Efficacy of physical exercise in preventing falls in older adults with cognitive impairment: A systematic review and meta-analysis

Wai Chi Chan, Wing Fai Yeung, Corine Sau Man Wong, Linda Chiu Wa Lam, Ka Fai Chung, James Ka Hay Luk, Jenny Shun Wah Lee, Andrew Chi Kin Law

Research output: Journal article publicationJournal articleAcademic researchpeer-review

49 Citations (Scopus)

Abstract

Objective: Numerous studies have reported the prevention of falls through exercise among cognitively healthy older people. This study aimed to determine whether the current evidence supports that physical exercise is also efficacious in preventing falls in older adults with cognitive impairment. Methods: Two independent reviewers searched MEDLINE; EMBASE; PsycINFO; the Cumulative Index to Nursing & Allied Health Literature; the Cochrane Central Register of Controlled Trials; the Cochrane Bone, Joint, and Muscle Trauma Group Specialized Register; ClinicalTrials.gov; and the UK Clinical Research Network Study Portfolio up to July 2013 without language restriction. We included randomized controlled trials that examined the efficacy of physical exercise in older adults with cognitive impairment. The methodological qualities of the included trials were appraised according to the criteria developed for the Cochrane review of fall prevention trials. The primary outcome measure was the rate ratio of falls. A meta-analysis was performed to estimate the pooled rate ratio and summarize the results of the trials on fall prevention through physical exercise. Results: Seven randomized controlled trials involving 781 participants were included, 4 of which examined solely older people with cognitive impairment. Subgroup data on persons with cognitive impairment were obtained from the other 3 trials that targeted older populations in general. The meta-analysis showed that physical exercise had a significant effect in preventing falls in older adults with cognitive impairment, with a pooled estimate of rate ratio of 0.68 (95% confidence interval 0.51-0.91). Conclusions: The present analysis suggests that physical exercise has a positive effect on preventing falls in older adults with cognitive impairment. Further studies will be required to determine the modality and frequency of exercise that are optimal for the prevention of falls in this population.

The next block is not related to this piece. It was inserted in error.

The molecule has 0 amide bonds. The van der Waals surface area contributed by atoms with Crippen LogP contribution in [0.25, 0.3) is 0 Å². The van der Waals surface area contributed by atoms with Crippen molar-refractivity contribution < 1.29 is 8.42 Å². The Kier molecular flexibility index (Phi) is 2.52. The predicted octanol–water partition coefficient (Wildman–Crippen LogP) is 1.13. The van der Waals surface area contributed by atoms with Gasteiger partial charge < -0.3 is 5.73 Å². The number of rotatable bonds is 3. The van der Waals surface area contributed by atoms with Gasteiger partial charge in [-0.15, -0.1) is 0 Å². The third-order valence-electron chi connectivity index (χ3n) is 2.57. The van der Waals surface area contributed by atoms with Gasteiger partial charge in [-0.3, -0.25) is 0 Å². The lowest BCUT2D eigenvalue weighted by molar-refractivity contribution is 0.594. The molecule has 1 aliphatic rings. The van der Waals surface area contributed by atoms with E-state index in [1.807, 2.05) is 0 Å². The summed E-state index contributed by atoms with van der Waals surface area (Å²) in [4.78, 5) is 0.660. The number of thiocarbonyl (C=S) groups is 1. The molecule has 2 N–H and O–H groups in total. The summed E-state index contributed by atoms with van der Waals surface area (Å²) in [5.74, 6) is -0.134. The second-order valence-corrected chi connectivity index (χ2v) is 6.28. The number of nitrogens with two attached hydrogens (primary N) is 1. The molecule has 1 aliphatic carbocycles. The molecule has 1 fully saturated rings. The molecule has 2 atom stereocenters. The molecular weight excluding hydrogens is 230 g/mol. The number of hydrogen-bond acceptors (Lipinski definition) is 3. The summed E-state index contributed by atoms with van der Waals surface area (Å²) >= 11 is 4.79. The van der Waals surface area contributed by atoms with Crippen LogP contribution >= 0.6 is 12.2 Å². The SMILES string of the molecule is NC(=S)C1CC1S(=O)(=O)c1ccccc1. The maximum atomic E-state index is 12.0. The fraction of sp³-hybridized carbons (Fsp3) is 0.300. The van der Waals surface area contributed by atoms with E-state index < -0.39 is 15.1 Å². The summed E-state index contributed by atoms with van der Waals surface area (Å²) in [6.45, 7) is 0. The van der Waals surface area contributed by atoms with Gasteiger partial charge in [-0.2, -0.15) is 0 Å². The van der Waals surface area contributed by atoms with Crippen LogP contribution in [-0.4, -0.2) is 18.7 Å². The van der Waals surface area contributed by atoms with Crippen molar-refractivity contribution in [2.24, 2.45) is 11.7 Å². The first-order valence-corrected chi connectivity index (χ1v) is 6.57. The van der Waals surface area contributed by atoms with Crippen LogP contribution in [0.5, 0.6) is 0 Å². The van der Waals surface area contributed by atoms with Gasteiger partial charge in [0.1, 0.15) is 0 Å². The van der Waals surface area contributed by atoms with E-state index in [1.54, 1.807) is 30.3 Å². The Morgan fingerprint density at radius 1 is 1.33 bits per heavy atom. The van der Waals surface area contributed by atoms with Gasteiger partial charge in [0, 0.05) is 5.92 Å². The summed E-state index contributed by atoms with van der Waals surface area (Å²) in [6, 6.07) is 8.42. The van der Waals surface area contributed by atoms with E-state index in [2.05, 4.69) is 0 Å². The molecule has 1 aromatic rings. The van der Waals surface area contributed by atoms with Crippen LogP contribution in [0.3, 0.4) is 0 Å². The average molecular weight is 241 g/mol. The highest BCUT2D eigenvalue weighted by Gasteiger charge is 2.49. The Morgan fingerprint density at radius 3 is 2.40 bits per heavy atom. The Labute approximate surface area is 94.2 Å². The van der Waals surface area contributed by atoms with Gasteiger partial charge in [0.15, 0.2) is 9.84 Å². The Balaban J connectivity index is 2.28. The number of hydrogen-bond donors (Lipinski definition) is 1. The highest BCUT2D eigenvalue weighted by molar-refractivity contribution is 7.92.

Original languageEnglish
Pages (from-to)149-154
Number of pages6
JournalJournal of the American Medical Directors Association
Volume16
Issue number2
DOIs
Publication statusPublished - 1 Jan 2015
Externally publishedYes

Keywords

  • Accident prevention
  • Accidental falls
  • Cognitive disorders
  • Dementia
  • Exercise

ASJC Scopus subject areas

  • Nursing(all)
  • Health Policy

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